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Many online course creators struggle to make their classes sticky – so how can you make yours pop? One strategy is to make it more interactive. Here's how!

Forward-thinking course creators are turning to interactive and immersive student experiences. Getting the experience right can create invaluable moments of insight, deeper knowledge or skills acquisition, and, ultimately, an unforgettable student experience.

With the right tools and some simple tips and tricks, you can easily find ways to make your online classes more interactive and immersive. 

In this blog, we’ll share 8 ways to create more interactive online learning:

  1. Incorporate Active Learning
  2. Combine different media types into engaging learning scenarios
  3. Try running a cohort-based course
  4. Incorporate live lessons
  5. Use Microlearning
  6. Use storytelling methods of teaching
  7. Use Gamification
  8. Pause for questions and answer live chats
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Benefits of making courses more interactive and immersive

For many students, learning is not effective when they’re listening to a lecture and simply taking notes. Learning for today’s students (from all generations!) is all about combining different multimedia and sensory experiences. Interactive learning scenarios that encourage participation, choice, collaboration, and discussion are much more engaging. In fact, interactive learning helps students learn six times faster than other learning methods. There are several benefits to this kind of learning:

  • Improved emotional connections – Students are more emotionally connected and invested in a course when they connect with their instructor and peers. In comparison to in-person learning, where students physically interact with the teacher, purely digital environments can face barriers when it comes to creating meaningful connections among cohorts. By using interactive elements, such as a small introduction video from the teacher and students or an interactive meet-and-greet game for the community, students can feel more connected to you and your course.
  • Enhanced learning outcomes – Students’ learning is accelerated when they’re actively involved and they’re thinking on a higher level. When your students are actively involved in a course, they become more interested and acquire new skills.
  • Greater student involvement – Interactive elements promote higher-order thinking at a deeper level than passive learning. By adding interactivity to your online classes, you’ll stimulate students’ thinking and actively involve them in the learning process.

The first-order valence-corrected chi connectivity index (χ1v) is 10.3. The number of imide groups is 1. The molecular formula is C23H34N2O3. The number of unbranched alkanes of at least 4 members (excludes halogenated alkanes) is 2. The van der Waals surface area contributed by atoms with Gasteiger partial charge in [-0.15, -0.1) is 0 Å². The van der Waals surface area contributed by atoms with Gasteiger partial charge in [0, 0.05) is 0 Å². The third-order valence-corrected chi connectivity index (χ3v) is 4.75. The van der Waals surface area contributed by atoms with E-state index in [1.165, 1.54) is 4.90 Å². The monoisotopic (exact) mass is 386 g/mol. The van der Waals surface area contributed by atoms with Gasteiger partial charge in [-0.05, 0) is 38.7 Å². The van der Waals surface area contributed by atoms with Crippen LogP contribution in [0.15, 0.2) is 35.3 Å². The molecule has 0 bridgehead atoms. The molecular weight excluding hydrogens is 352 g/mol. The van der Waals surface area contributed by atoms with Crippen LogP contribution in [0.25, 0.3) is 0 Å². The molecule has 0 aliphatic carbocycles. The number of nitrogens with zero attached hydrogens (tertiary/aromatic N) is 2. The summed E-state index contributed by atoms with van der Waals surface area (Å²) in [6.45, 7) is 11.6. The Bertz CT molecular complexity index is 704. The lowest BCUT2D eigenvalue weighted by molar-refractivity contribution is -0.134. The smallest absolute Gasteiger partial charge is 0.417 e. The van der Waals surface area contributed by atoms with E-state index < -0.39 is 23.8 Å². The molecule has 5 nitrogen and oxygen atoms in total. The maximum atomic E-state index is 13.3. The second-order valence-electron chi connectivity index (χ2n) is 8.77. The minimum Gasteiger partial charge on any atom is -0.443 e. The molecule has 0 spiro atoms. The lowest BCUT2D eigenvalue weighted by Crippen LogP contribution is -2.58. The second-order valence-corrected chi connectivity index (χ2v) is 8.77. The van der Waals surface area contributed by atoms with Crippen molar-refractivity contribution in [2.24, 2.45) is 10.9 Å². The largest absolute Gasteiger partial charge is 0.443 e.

• Maintaining focus – Snap out of it! Interactive elements are game-changers for keeping students engaged and avoiding that tempting daydreaming session. In a virtual environment, it’s easy for your students to wander off-task. Use gamification and other interactive strategies, such as polls and discussion boards, to maintain focus on what’s most important.
  • Accessibility – Many students have different learning requirements, such as a need for translations, while others may understand the content more effectively through a variety of media. Interactive learning with multimedia can offer ways to present the same information in a variety of formats.

Related: 10 Steps To Creating A Wildly Successful Online Course

Online learning CAN be engaging

When your course is self-paced, it’s difficult for students to stay engaged and focused, but there are strategies you can use to make your courses more interactive. While an engaging story is great for keeping learners engaged, it doesn’t help with their ability to retain information. Instead, try focusing on learning objectives and giving people time at regular intervals to test their knowledge of those objectives. To ensure that people are understanding your points, you can incorporate quizzes throughout your course, group discussions, and even tests at its conclusion.

The difference between active and passive learning is the level of engagement the student has throughout your course. For example, if you actively ask them questions, add a quiz or scenarios that means they are engaged through active learning. Passive learning is when your students are responsible for taking notes, asking questions and reading the course materials needed in order to succeed. 

The difference between active and passive learning:

Graphic displaying the difference between passive and active learning

Active Learning:

Active learning is a process where you directly engage students with the course by actively interacting with them. You could leverage problem-solving, group discussions, case studies, putting them into scenarios, testing their skills with a quiz and more. 

While it requires a little more creativity and thoughtfulness to build into your course, incorporating active learning will make your courses stand out from the crowd and deliver a much more engaging experience for your students.

Passive Learning:

Passive learning is where students receive information from the instructor and process it internally, like lectures. While it’s helpful for when you have a lot of material to cover, they tend to be a little less interactive and engaging. As a result, students might find it difficult to assimilate information and develop the skills taught in the course. 

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8 Tips for creating more interactive online learning

1. Incorporate Active Learning 

Directly engage students with the course through problem-solving, group discussions, case studies, putting them into scenarios. Active learning is proven to be a faster and more effective way of teaching because the students are actively engaged in the learning process and more.